Secondly, it is exactly about extraction of resources. Historically taxes emerged as a typical extractive institution, since they primarily were spent for enrichment of the elites. The latter are interested in sharing their loot for public goods only to the extent that maximizes their long-term gains [3]. Although in the formally modern states taxes are collected only for public goods and social purposes, under domination of extractive institutions they are being stolen, and not only at the stage of public procurement, but at the very stage of tax revenues collection.

Thirdly, and the most importantly, taxation (especially the one of net corporate income) is inherently discretionary. This discretion may be not so disastrous under an “open access social order” (OAO, as opposite to LAO) dominantly present in developed countries (or, maybe, even in some other LAO countries where access is limited by other means, such as explicit legal restrictions or statute privileges). But in Ukraine it meets a deep-rooted historical tradition  inherited from the Russian Empire where the authorities for centuries used to rule (precisely speaking – to exercise vaguely limited personal discretionary power) through selective implementation of impracticable laws (the tradition sometimes called a “blackmailing state” [4], “soft rule of law” [5] or “soft legal constraint”). This is a way the LAO exists in formally modern institutions. This problem goes far beyond taxation: among other things, a free entrepreneurship potential in Ukraine is constrained mainly because discretionary enforcement of impracticable norms allows public officials (“nachal’niks”) to effectively subdue and select entrepreneurs, settle the winners and mow the markets for them by driving out their competitors. Therefore, what the economists use to treat as under performing governance and outrageous violation of market fairness is OK for the Ukrainian authorities – and taxation is the most pronounced illustration of the case.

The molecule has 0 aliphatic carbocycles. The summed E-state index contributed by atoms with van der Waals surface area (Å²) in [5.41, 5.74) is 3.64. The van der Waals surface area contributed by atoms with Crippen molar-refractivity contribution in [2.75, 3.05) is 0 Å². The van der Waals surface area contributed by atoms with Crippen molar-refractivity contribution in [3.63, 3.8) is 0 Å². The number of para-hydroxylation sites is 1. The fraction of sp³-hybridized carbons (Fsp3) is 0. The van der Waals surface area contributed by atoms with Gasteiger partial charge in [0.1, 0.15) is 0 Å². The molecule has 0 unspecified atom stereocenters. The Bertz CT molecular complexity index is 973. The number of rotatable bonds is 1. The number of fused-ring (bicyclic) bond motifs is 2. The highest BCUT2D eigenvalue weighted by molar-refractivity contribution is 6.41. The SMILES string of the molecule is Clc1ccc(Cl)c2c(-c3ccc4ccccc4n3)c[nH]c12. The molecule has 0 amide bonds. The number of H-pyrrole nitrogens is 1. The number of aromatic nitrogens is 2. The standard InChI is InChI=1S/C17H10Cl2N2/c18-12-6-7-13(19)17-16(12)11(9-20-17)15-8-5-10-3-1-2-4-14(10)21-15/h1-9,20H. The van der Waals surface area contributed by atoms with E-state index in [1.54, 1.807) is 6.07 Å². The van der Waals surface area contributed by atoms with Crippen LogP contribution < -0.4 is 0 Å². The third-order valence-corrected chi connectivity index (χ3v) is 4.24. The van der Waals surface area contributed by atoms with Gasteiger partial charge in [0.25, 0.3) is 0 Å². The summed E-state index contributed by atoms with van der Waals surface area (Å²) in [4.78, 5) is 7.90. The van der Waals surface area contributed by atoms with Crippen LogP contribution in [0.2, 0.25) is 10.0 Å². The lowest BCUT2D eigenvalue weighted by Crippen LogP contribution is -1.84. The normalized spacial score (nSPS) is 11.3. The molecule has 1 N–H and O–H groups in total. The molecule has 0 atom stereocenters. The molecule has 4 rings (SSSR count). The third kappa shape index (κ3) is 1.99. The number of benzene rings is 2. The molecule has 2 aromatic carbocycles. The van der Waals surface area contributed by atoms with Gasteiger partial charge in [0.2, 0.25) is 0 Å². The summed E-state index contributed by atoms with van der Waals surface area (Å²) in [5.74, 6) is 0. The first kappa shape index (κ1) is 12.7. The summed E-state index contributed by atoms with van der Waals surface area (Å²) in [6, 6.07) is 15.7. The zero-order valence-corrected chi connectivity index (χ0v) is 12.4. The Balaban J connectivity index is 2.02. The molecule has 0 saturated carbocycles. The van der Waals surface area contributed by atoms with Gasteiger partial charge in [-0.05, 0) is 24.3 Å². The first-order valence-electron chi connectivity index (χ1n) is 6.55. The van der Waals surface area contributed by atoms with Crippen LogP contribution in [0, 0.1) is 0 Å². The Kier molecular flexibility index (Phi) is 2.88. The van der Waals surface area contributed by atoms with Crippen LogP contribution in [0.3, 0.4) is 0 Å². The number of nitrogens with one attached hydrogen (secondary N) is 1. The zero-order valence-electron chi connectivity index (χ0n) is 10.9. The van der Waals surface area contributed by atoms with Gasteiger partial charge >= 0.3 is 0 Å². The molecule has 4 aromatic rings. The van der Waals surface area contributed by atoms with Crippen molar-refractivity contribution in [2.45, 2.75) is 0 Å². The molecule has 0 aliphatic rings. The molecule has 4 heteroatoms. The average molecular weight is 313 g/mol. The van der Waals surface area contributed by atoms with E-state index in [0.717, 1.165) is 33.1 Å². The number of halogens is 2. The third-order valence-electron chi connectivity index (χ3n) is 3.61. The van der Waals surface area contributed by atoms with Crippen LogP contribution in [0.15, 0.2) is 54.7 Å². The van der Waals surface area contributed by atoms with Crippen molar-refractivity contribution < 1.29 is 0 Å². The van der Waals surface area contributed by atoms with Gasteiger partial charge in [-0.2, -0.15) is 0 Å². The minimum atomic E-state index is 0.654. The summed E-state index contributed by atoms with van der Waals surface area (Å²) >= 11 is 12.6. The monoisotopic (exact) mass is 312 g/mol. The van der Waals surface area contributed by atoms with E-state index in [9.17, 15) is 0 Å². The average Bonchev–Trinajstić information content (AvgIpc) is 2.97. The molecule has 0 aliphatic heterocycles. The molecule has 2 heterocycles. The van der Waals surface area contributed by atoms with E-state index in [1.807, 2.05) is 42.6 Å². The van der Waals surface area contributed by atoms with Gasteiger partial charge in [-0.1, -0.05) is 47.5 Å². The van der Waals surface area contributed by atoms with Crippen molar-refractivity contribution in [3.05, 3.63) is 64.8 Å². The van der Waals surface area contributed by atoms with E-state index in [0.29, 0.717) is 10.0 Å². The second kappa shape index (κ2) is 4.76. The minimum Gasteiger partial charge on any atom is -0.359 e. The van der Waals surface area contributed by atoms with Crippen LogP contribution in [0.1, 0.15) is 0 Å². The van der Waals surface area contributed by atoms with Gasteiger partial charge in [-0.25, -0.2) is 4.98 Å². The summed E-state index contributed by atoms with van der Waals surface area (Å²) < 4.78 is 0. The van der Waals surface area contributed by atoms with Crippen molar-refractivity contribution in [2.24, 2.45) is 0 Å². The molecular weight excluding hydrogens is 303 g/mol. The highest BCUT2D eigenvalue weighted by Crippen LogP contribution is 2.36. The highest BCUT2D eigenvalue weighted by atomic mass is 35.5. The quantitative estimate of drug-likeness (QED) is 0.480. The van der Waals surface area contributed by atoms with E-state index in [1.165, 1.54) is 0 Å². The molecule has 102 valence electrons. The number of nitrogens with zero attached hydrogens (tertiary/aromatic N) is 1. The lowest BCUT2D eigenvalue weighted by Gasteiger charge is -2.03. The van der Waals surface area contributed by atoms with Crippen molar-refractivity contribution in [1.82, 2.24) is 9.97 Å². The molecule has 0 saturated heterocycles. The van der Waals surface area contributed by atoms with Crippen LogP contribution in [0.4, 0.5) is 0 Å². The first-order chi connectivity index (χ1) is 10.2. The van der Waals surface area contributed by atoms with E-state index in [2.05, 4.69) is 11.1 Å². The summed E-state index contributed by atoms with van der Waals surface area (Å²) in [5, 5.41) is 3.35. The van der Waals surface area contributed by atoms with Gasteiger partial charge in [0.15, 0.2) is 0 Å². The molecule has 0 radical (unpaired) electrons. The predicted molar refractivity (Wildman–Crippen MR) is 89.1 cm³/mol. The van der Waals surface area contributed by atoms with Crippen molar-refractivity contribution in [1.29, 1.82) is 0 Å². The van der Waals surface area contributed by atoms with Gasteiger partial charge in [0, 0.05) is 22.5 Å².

How a meat chopper became a torture tool: the case of State Tax Administration